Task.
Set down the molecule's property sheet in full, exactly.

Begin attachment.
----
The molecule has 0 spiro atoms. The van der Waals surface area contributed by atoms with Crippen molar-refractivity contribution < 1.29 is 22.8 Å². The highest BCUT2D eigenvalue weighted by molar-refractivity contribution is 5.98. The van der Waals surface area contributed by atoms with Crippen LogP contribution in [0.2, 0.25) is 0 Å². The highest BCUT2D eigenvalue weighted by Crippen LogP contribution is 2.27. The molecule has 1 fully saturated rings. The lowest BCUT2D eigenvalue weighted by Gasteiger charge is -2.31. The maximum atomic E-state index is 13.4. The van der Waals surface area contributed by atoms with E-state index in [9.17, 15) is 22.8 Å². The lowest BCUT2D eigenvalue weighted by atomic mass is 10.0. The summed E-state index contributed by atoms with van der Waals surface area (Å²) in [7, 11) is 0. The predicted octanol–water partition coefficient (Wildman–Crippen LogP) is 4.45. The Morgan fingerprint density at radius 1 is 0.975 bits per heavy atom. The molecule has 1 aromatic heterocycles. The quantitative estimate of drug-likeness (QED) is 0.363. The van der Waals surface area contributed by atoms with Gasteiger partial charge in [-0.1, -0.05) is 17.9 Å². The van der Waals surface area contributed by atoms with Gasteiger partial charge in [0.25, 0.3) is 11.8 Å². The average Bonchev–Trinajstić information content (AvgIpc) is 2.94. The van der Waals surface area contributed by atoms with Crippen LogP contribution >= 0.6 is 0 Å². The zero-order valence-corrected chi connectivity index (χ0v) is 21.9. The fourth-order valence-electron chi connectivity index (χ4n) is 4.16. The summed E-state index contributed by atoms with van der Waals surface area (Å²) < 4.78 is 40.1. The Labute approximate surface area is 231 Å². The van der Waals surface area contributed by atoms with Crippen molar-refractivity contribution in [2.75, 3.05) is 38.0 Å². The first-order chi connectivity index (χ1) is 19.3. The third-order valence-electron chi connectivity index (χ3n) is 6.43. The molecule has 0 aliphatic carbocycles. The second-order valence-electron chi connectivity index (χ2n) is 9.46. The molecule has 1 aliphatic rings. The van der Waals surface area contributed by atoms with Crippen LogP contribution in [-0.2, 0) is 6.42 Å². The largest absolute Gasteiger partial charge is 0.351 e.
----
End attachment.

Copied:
The molecule has 0 spiro atoms. The van der Waals surface area contributed by atoms with Crippen molar-refractivity contribution < 1.29 is 22.8 Å². The highest BCUT2D eigenvalue weighted by molar-refractivity contribution is 5.98. The van der Waals surface area contributed by atoms with Crippen LogP contribution in [0.2, 0.25) is 0 Å². The highest BCUT2D eigenvalue weighted by Crippen LogP contribution is 2.27. The molecule has 1 fully saturated rings. The lowest BCUT2D eigenvalue weighted by Gasteiger charge is -2.31. The maximum atomic E-state index is 13.4. The van der Waals surface area contributed by atoms with E-state index in [9.17, 15) is 22.8 Å². The lowest BCUT2D eigenvalue weighted by atomic mass is 10.0. The summed E-state index contributed by atoms with van der Waals surface area (Å²) in [7, 11) is 0. The predicted octanol–water partition coefficient (Wildman–Crippen LogP) is 4.45. The Morgan fingerprint density at radius 1 is 0.975 bits per heavy atom. The molecule has 1 aromatic heterocycles. The quantitative estimate of drug-likeness (QED) is 0.363. The van der Waals surface area contributed by atoms with Gasteiger partial charge in [-0.1, -0.05) is 17.9 Å². The van der Waals surface area contributed by atoms with Gasteiger partial charge in [0.25, 0.3) is 11.8 Å². The average Bonchev–Trinajstić information content (AvgIpc) is 2.94. The van der Waals surface area contributed by atoms with Crippen LogP contribution >= 0.6 is 0 Å². The zero-order valence-corrected chi connectivity index (χ0v) is 21.9. The fourth-order valence-electron chi connectivity index (χ4n) is 4.16. The summed E-state index contributed by atoms with van der Waals surface area (Å²) < 4.78 is 40.1. The Labute approximate surface area is 231 Å². The van der Waals surface area contributed by atoms with Crippen molar-refractivity contribution in [2.75, 3.05) is 38.0 Å². The first-order chi connectivity index (χ1) is 19.3. The third-order valence-electron chi connectivity index (χ3n) is 6.43. The molecule has 0 aliphatic carbocycles. The second-order valence-electron chi connectivity index (χ2n) is 9.46. The molecule has 1 aliphatic rings. The van der Waals surface area contributed by atoms with Crippen LogP contribution in [-0.2, 0) is 6.42 Å². The largest absolute Gasteiger partial charge is 0.351 e.